‘You’re going to laugh at how I have to get in,” Kristine Nutting says as she zeroes in on the Old Muttart Manufacturing Warehouse’s entrance, walking past the corrugated metal siding, a boarded up street-entrance and a large chain-link fence to arrive at an imposing garage door on the building’s west side. Sure enough, Nutting has to, uh, roll her way into the building, vanishing for a few moments while she unlocks the normal-sized door nearby. It’s pitch-black inside; an iPhone flashlight helps navigate a minefield of props en route to the actual lighting rig, but Nutting walks along with confident clip: she seems to know her way in the dark.
As far as “site-specific” theatre goes, an empty warehouse on the edge of downtown is about as far as it gets from theatre’s usual housing (for the record, Nutting does have approval to be here). But then again, it isn’t quite theatre that Nutting’s after, either: Devour Content Here is looking to wilfully, joyfully explode the usual expectations and experiences of performance, and in doing so examine the systems of creation—economic or otherwise—that forces art and artists into certain confines. The result of those systems, Nutting posits, is a very particular, problematic kind of creation, problematic by virtue of its ubiquity.
“Canadian theatre is in trouble,” she says, perched under a temporary lamp on some wooden stairs, “because the writing is being limited by budgets. So everything’s a four-person, five-person realist narrative. Maybe Catalyst [Theatre] do [shows with] eight people, and it’s a stylized romanticism. But that’s the only stuff that can survive a professional theatre.
“Compile that with funding—what gets funded—and the cuts to funding,” she continues. “I think the spirit of even regional theatre, and the Massey Commission looks at what Canadian artists can contribute to our culture, is in peril.”
Devour, then, looks to address that in both its structure and content. In terms of the former, it seems defiant of limitations, willing to embrace impossible tasks. The cast is 20-some people, a mix of professional and amateur performers, including a coal miner, an astrophysicist and a firefighter in its ranks.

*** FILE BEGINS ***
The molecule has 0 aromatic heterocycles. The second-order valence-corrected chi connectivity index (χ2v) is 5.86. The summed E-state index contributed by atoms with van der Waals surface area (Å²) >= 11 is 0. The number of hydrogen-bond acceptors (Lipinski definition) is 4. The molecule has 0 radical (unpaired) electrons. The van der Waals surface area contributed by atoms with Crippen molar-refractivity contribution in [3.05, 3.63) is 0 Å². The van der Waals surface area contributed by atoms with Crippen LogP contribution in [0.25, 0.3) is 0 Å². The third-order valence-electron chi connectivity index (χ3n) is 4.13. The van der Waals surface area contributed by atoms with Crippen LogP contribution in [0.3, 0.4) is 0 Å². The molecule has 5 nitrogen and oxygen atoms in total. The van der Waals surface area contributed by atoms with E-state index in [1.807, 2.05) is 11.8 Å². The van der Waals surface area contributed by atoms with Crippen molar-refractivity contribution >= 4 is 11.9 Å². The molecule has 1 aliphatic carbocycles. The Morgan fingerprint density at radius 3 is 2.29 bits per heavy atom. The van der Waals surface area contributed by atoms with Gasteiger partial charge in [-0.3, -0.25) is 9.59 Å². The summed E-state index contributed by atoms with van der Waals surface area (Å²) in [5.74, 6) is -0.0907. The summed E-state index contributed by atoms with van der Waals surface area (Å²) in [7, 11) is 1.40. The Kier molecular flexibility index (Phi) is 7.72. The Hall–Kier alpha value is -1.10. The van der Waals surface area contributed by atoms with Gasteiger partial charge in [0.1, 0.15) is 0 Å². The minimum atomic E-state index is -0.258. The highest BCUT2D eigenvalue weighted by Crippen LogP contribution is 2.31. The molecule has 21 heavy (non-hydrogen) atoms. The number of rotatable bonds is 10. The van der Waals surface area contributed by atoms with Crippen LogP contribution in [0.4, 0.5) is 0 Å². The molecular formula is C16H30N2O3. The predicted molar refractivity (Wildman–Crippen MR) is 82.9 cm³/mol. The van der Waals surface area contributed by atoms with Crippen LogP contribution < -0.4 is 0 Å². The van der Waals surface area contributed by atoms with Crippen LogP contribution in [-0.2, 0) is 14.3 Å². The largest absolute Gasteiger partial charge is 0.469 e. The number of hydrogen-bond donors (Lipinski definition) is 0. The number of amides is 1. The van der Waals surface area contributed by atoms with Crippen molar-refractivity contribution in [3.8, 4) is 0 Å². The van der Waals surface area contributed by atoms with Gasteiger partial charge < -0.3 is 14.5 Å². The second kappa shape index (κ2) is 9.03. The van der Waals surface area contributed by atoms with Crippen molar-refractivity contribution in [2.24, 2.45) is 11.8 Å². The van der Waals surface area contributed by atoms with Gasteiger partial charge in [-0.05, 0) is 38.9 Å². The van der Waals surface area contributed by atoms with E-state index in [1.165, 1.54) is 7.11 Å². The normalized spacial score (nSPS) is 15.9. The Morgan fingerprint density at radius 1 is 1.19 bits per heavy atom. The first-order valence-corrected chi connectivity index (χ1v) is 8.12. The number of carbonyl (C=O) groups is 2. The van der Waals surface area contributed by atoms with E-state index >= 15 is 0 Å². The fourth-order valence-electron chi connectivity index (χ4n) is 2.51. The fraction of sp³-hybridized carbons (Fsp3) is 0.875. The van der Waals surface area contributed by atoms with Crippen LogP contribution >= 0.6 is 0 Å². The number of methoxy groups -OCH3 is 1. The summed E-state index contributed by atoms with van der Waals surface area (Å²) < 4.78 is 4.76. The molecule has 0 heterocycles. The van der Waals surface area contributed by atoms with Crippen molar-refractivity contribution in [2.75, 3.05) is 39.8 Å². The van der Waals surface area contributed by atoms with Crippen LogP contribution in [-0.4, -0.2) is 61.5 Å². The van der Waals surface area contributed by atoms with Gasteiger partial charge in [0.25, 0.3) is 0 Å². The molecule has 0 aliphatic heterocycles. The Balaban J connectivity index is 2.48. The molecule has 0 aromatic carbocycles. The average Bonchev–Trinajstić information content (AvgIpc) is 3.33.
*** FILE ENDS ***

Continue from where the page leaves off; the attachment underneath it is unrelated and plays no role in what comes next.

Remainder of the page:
In terms of its content, Devour stakes out non-realist territory for itself: it’s a presentation of Nutting’s script, Of Love and Wheat, a prairie fantasy that tumbleweeds through the Great Depression (when many of the systems that still guide art and art funding were established, Nutting notes). There is a narrative, but it’ll be a loose, very self-aware one.
“It purposely borrows and steals from everything,” she says. “It’s Romeo and Juliet; it’s The Black Rider; it’s a Tino Sehgal piece; it’s totally derivative, but we’re talking about that endless repetition within culture. And within it, something new is alive.”
Nutting—who’s previously created Pig, Meat Bikini and Three Sisters: A Black Opera In Three Acts—carries a mischievous but informed air about her, fully aware of the difficulties of challenging the status quo, but happy to do so anyway. Devour’s the result of a creative process she began to explore while taking an MFA in Berlin (Her thesis: “on the modes of artistic production, and the impact of late capitalism on that.”)
“It’s trying to address failure in a fun way—while failing,” she says. “What would it look like if we failed? What if we don’t have the money? And then, also re-evaluating: what if we are our greatest resource? If it is just time, and we can provide that for ourselves, and if we’re not doing it for the money, how does that alleviate us artistically? How does that relieve the pressure?
“So far it’s been a noble experiment, for sure,” she continues. “At the end, I think it will be interesting and fun regardless—mostly because of the space, mostly because of the amateur quality juxtaposed with the tight qualities. I’m really into this idea of alleviating monetary pressure, and what the impact is on the artistic process. And that’s why we agreed to do it. Everybody was excited about that.”
Fri, Sep 4 – Sun, Sep 6 (8 pm)Mon, Sep 7 (2:30 pm)
Devour Content Here
Old Muttart Manufacturing Warehouse (10930 – 84 St), $20